I always try to make time to talk to volunteers as they put in a lot of, often unappreciated, work for museums around the world. I like to think that taking a few minutes to chat to someone of my standing makes them feel that much better. Then it was up the stairs with a short stop at the feet of Sir Richard Owen, where we paid our respects, and posed for a group photo (see this, and other photos taken by Bob Ding, at http://photoposts.blogspot.com). After that we ascended to the first floor and the hominid evolution display . Here I waxed lyrical on the evolution of the hominids with special reference to the characteristics of the Australopithecines, using Nedin as an example. The Museum also had some information on the ‘Hobbit’ finds, and I was able to give my interpretation on it and its place in the hominid lineage. Typically, the display stop short of documenting the next evolutionary step, the pandafication of hominids.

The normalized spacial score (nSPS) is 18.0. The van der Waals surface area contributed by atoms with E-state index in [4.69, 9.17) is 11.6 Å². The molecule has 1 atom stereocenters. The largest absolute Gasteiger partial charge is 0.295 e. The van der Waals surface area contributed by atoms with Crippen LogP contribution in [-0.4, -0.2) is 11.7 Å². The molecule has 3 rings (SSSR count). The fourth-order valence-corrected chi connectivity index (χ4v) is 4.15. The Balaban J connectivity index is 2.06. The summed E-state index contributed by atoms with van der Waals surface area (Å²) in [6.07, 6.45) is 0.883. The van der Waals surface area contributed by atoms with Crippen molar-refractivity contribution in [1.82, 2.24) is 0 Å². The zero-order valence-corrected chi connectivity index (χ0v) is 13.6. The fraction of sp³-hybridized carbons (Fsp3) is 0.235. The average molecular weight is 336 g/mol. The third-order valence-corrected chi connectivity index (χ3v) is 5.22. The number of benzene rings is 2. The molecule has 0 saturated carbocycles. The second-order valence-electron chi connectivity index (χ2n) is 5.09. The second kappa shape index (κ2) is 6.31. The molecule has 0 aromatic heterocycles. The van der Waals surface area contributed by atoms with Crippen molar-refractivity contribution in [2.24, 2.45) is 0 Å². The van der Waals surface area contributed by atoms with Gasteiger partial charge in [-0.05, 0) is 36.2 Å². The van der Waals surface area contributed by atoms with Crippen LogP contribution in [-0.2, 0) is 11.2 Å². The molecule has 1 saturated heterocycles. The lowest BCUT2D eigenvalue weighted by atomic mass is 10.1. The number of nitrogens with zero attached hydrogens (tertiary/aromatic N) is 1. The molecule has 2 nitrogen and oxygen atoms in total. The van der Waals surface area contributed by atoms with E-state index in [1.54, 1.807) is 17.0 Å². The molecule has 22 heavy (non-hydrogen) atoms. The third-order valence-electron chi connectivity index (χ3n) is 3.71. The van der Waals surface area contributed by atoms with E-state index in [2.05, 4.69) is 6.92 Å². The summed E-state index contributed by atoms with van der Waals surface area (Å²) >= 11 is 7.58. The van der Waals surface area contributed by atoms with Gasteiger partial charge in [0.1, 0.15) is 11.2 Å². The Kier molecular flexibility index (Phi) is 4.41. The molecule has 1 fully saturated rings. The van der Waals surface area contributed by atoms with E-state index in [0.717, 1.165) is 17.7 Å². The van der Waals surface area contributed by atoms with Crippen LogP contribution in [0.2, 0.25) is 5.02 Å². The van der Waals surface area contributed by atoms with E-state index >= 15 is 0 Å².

After the hominids, we wandered around to the Darwin exhibit, but unfortunately it was closed as the Museum was in the process of moving the exhibit to the new Darwin Centre. So we had to make do with some old displays outside, mostly concerning Darwin’s house. This photo was taken at the display and shows myself with Nedin and his friend Jet Lag (and the remains of my bamboo sticking out of his pocket).
It was then back downstairs to visit the dinosaur exhibition. This was, naturally, very crowded, as dinosaur displays always are. Nedin was rabbiting on about dinosaur sex. I didn’t understand why, since if people can’t spot dinosaur sex when they see it, well, they’re just not trying. However, it turned out that he was on about how to tell the sex of a dinosaur! All very paleontological, and culminated in some very distasteful comments during the taking of the picture of the Triceratops.